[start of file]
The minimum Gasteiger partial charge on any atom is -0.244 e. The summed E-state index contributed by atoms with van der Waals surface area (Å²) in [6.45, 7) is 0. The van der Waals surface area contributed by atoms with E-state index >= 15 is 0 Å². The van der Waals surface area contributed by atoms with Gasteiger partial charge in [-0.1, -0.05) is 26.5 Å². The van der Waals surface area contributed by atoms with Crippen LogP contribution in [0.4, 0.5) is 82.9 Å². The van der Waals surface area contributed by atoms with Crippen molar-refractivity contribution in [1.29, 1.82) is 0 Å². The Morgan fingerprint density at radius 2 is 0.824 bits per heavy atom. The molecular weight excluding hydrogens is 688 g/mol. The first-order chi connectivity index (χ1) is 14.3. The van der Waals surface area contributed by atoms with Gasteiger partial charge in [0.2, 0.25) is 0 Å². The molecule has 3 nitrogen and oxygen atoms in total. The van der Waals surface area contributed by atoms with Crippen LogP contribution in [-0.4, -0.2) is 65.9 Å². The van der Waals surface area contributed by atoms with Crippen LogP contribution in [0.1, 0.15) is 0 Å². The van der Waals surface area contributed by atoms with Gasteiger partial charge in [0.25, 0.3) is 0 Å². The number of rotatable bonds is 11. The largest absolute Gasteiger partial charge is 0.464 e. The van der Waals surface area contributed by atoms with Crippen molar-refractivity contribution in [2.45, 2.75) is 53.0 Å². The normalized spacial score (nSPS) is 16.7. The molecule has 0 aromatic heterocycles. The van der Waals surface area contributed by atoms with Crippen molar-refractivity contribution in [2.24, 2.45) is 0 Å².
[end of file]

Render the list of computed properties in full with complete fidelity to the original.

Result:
The minimum Gasteiger partial charge on any atom is -0.244 e. The summed E-state index contributed by atoms with van der Waals surface area (Å²) in [6.45, 7) is 0. The van der Waals surface area contributed by atoms with E-state index >= 15 is 0 Å². The van der Waals surface area contributed by atoms with Gasteiger partial charge in [-0.1, -0.05) is 26.5 Å². The van der Waals surface area contributed by atoms with Crippen LogP contribution in [0.4, 0.5) is 82.9 Å². The van der Waals surface area contributed by atoms with Crippen molar-refractivity contribution in [1.29, 1.82) is 0 Å². The Morgan fingerprint density at radius 2 is 0.824 bits per heavy atom. The molecular weight excluding hydrogens is 688 g/mol. The first-order chi connectivity index (χ1) is 14.3. The van der Waals surface area contributed by atoms with Gasteiger partial charge in [0.2, 0.25) is 0 Å². The molecule has 3 nitrogen and oxygen atoms in total. The van der Waals surface area contributed by atoms with Crippen LogP contribution in [-0.4, -0.2) is 65.9 Å². The van der Waals surface area contributed by atoms with Crippen LogP contribution in [0.1, 0.15) is 0 Å². The van der Waals surface area contributed by atoms with Gasteiger partial charge in [0.25, 0.3) is 0 Å². The number of rotatable bonds is 11. The largest absolute Gasteiger partial charge is 0.464 e. The van der Waals surface area contributed by atoms with Crippen molar-refractivity contribution in [2.45, 2.75) is 53.0 Å². The normalized spacial score (nSPS) is 16.7. The molecule has 0 aromatic heterocycles. The van der Waals surface area contributed by atoms with Crippen molar-refractivity contribution in [2.24, 2.45) is 0 Å².